The fundamental question today remains how much of an impact the reduction of the U.S. military footprint would have for Afghanistan’s security situation. The September attack near the U.S. embassy suggests the contrary. The Taliban’s ability to penetrate deep inside Kabul’s exclusive district shed some light on the bleak scenarios likely to emerge after NATO troops leave the country. The number of U.S. troops remaining post-2014 will only be sufficient to conduct strategic operations, rather than counter-terror campaigns.

The emerging security landscape depends largely but not entirely on the number and equipment of Afghan security forces but also their professionalism and commitment to stay neutral in an atmosphere charged with ethnic and sectarian hatred. The National Unity Government in Kabul has tough tests ahead with no time spared for a political honeymoon.

For Washington too, it is time to take a more pragmatic view of Afghan realities. The ISAF troops may leave the country soon but the U.S. military will continue to “advise” the Afghans on counter-terror operations. The local security forces will have limited time and means to confirm through ground intelligence what U.S. satellite imagery says about a suspect location. The national forces will have to make the Afghans feel that the actual handover of security affairs has been shifted to their compatriots.

The trend of green-on-blue attacks may worsen with the thinning out of ISAF troops, leaving behind the Americans as the most visible targets. The loss of a two-star general recently after dozens of fallen troops in such attacks put a greater strain on the nerves of Pentagon strategists.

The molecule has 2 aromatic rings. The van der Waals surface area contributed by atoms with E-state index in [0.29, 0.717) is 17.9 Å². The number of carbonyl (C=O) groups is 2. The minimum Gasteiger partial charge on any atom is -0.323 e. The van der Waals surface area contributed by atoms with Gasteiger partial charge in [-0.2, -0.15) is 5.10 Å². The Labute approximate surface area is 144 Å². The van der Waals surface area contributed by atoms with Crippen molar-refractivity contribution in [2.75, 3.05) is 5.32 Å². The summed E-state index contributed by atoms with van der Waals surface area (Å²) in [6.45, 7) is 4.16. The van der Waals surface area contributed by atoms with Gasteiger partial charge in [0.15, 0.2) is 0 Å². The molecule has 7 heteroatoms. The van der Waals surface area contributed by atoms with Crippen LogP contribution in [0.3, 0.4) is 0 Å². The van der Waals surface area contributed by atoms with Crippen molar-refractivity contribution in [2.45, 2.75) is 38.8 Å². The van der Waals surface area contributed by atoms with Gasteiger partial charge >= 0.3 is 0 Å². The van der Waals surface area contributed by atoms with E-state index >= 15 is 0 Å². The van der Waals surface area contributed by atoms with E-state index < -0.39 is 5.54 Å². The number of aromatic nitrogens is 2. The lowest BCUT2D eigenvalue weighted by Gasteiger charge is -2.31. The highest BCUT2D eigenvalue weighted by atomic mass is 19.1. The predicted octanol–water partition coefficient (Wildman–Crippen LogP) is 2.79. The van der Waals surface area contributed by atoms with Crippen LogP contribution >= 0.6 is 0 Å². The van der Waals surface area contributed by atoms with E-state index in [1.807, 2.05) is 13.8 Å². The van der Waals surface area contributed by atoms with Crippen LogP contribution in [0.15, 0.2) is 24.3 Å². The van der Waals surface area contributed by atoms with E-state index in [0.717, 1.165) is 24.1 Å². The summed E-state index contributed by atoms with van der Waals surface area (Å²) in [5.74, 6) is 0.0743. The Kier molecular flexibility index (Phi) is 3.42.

CONCLUSIONS: If any conclusions can be drawn from the emergence of the Islamic State after years of sectarian violence in Iraq, Washington must learn to give greater space to domestic political elements, empower the local military command to make optimal use of sophisticated equipment available to them and restrain itself to a responsible advisory role. Throughout the Karzai decade in Afghanistan, the U.S. has micromanaged the vital issues while the politicians have acted apathetically. In view of political realities, the National Unity Government must act with greater pragmatism. Alongside the steadily rising Taliban outreach, rogue elements in the Afghan army can pose a threat similar to that emerging in Iraq. To keep matters manageable, Kabul needs to send more positive signals to Islamabad while communicating its concerns through diplomatic channels instead of public statements. While the Obama administration adopts a low profile, the Afghan government must fill the void by taking bold decisions and discrediting the Taliban allegation that they are puppet rulers.

AUTHOR’S BIO: Naveed Ahmad is an investigative journalist and academic, focusing on security, diplomacy, energy and governance. He reports and writes for various global media houses and think-tanks. He can be reached at This email address is being protected from spambots. You need JavaScript enabled to view it. ; and Twitter @naveed360.

(Image Attribution: US Army)